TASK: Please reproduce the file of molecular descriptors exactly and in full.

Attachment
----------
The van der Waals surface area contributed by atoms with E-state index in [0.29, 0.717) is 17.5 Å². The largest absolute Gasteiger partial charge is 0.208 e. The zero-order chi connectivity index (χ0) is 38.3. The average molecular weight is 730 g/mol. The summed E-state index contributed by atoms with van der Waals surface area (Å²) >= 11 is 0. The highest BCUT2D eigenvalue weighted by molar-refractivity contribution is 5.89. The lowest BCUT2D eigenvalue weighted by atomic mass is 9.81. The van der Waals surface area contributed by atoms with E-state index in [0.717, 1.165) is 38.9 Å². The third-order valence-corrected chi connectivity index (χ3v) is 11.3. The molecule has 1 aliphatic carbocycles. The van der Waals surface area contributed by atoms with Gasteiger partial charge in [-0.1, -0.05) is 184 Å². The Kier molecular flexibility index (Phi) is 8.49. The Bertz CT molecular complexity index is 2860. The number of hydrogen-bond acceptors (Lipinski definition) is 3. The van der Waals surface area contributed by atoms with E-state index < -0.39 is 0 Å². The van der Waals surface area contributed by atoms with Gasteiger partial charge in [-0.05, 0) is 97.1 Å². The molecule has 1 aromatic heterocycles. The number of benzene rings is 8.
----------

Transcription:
The van der Waals surface area contributed by atoms with E-state index in [0.29, 0.717) is 17.5 Å². The largest absolute Gasteiger partial charge is 0.208 e. The zero-order chi connectivity index (χ0) is 38.3. The average molecular weight is 730 g/mol. The summed E-state index contributed by atoms with van der Waals surface area (Å²) >= 11 is 0. The highest BCUT2D eigenvalue weighted by molar-refractivity contribution is 5.89. The lowest BCUT2D eigenvalue weighted by atomic mass is 9.81. The van der Waals surface area contributed by atoms with E-state index in [0.717, 1.165) is 38.9 Å². The third-order valence-corrected chi connectivity index (χ3v) is 11.3. The molecule has 1 aliphatic carbocycles. The van der Waals surface area contributed by atoms with Gasteiger partial charge in [-0.1, -0.05) is 184 Å². The Kier molecular flexibility index (Phi) is 8.49. The Bertz CT molecular complexity index is 2860. The number of hydrogen-bond acceptors (Lipinski definition) is 3. The van der Waals surface area contributed by atoms with E-state index < -0.39 is 0 Å². The van der Waals surface area contributed by atoms with Gasteiger partial charge in [-0.05, 0) is 97.1 Å². The molecule has 1 aromatic heterocycles. The number of benzene rings is 8.